What is the definition of "arc length"?
The distance that the electricity must travel from the tip of the electrode to the weld puddle.

Learn more about arc length in the class What Is Arc Welding? 110 below.


Welding Training


Class Information
Tooling U classes are offered at the beginner, intermediate, and advanced levels. The typical class consists of 12 to 25 lessons and will take approximately one hour to complete.
Class Name:What Is Arc Welding? 110
Description:This class introduces the advantages of arc welding as a joining process and explains the fundamentals of arc welding.
Prerequisites: 650115 
Difficulty:Beginner
Number of Lessons:18
Language:English, Spanish, Chinese

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Below are all the competencies and job programs that contain the class What Is Arc Welding? 110. Job programs are our traditional class lists organized according to common job functions. Competencies are our latest job-specific curricula that help tie online learning to practical, hands-on tasks.

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Competencies


Class Outline
  • Objectives
  • What Is Welding?
  • Types of Joining Processes
  • Types of Metals
  • Heat Control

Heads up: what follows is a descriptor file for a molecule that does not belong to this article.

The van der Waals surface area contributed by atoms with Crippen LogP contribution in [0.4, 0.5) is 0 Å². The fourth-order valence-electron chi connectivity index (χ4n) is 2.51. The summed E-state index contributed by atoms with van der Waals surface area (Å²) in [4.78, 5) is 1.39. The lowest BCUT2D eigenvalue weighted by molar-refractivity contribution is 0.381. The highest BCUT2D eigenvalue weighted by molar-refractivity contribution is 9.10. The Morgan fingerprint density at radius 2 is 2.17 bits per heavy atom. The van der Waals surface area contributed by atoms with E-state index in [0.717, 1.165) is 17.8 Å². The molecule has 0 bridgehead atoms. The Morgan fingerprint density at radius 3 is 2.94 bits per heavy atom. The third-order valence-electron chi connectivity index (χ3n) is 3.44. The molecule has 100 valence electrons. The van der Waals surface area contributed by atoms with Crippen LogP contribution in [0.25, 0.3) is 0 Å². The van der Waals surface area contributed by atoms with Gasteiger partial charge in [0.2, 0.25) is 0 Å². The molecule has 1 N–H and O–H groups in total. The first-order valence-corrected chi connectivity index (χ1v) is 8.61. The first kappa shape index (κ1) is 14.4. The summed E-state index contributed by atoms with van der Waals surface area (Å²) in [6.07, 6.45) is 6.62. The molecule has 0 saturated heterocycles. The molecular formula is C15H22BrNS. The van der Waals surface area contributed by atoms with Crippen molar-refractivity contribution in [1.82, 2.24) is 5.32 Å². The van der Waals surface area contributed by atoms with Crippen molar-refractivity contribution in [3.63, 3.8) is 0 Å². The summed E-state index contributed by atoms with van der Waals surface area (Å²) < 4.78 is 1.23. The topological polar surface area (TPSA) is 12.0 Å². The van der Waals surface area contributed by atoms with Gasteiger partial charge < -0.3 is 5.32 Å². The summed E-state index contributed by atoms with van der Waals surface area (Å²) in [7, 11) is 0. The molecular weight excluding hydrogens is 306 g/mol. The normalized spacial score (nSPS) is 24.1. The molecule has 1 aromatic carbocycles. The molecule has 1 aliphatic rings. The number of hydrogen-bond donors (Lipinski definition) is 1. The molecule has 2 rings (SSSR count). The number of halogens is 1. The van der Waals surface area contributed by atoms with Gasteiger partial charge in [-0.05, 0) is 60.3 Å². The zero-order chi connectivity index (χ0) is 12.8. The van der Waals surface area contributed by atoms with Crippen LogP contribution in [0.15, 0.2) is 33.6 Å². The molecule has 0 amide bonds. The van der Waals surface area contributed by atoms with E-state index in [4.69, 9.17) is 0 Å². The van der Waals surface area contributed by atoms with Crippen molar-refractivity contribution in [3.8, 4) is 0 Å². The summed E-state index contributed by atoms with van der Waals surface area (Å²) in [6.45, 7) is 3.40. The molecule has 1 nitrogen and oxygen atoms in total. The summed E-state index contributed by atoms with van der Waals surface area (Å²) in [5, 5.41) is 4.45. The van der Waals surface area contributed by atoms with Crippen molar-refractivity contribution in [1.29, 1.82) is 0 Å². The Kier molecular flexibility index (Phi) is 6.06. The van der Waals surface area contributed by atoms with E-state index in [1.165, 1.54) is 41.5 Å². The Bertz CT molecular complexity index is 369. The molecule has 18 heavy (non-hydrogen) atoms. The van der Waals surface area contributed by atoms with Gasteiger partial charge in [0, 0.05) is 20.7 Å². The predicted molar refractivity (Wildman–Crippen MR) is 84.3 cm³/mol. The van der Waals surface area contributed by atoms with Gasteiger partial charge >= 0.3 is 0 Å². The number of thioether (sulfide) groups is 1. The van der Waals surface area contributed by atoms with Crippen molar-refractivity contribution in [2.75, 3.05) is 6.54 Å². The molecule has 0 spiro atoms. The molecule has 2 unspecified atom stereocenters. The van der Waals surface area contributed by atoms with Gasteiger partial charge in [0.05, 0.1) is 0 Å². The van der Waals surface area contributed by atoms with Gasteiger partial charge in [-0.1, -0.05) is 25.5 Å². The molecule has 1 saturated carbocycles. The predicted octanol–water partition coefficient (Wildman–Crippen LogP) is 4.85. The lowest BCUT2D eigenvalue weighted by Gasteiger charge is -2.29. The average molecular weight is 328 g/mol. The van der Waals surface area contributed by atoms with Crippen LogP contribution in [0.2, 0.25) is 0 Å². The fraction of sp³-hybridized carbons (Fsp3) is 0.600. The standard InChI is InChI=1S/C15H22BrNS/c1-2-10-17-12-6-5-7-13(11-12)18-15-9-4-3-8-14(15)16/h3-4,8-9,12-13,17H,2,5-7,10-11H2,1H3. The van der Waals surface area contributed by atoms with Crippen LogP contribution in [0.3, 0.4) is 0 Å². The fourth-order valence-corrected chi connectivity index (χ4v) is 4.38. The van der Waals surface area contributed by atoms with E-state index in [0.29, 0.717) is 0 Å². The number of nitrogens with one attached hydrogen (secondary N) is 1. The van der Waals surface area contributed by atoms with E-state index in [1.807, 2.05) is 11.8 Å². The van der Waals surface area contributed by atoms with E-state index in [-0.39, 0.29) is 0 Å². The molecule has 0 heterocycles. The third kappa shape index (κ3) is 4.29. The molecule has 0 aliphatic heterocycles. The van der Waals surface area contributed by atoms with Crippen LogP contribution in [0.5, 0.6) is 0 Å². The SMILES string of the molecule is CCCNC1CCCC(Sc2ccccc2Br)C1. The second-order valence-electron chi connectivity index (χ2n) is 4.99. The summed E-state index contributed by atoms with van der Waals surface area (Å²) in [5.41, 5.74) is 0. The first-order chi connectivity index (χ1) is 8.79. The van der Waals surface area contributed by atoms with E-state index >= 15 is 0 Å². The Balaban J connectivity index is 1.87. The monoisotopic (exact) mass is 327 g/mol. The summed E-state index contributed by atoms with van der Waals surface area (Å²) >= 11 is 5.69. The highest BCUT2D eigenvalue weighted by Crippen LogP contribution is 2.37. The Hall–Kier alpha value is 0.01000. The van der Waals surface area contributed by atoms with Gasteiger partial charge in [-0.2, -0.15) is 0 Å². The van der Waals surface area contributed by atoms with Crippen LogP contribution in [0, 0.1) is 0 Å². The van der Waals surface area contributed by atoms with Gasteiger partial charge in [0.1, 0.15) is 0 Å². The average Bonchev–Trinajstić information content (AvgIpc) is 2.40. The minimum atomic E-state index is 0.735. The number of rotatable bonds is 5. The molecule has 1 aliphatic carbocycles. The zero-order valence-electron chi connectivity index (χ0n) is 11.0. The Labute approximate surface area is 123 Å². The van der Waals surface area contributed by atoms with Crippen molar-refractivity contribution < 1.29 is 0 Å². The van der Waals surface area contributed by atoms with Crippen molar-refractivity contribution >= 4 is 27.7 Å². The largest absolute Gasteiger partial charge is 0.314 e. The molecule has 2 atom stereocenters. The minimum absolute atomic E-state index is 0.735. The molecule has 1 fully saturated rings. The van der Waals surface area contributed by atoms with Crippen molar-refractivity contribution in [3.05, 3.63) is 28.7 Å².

• Fusion Welding
  • What Is Arc Welding?
  • What Is Electricity?
  • Voltage, Current, and Resistance
  • The Path of Electricity
  • The Arc Welding Process
  • Electrodes
  • Arc Shielding
  • Types of Arc Welding Processes
  • Arc Welding Equipment
  • Advantages of Welding
  • Arc Welding Safety
  • Summary
  
Class Objectives
  • Define welding.
  • Explain characteristics that set welding apart from other joining processes.
  • Identify common base metals used for welding.
  • Explain the importance of heat control in welding.
  • Define fusion welding.
  • Define arc welding.
  • Describe the properties of electricity.
  • Identify the variables used to measure electricity.
  • Describe the path of electricity in welding.
  • Describe the arc welding process.
  • Identify the major types of electrodes.
  • Explain the importance of shielding.
  • Identify common arc welding processes.
  • Identify the equipment needed for arc welding.
  • Describe the advantages of welding.
  • Explain the importance of arc welding safety.

Class Vocabulary

Vocabulary TermDefinition
adhesive bonding A process that binds materials together using a non-metallic material. Paste, glue, and tape are examples of common adhesives.
aluminum A non-ferrous, silvery-white metal that is soft and light. Aluminum is one of the most difficult metals to weld.
American Welding Society The non-profit society that regulates the industrial standards for welding.
arc The area in which electricity jumps from the electrode to the workpiece. The heat generated by the arc melts the base metals.
arc length The distance that the electricity must travel from the tip of the electrode to the weld puddle.
arc welding A fusion welding process that uses electricity to generate the heat needed to melt the base metals.
atom The smallest distinguishable unit of a material that maintains the same characteristics.
autogenous weld A welding process that does not require a filler metal. Sometimes the joint created by an autogenous weld cannot be detected.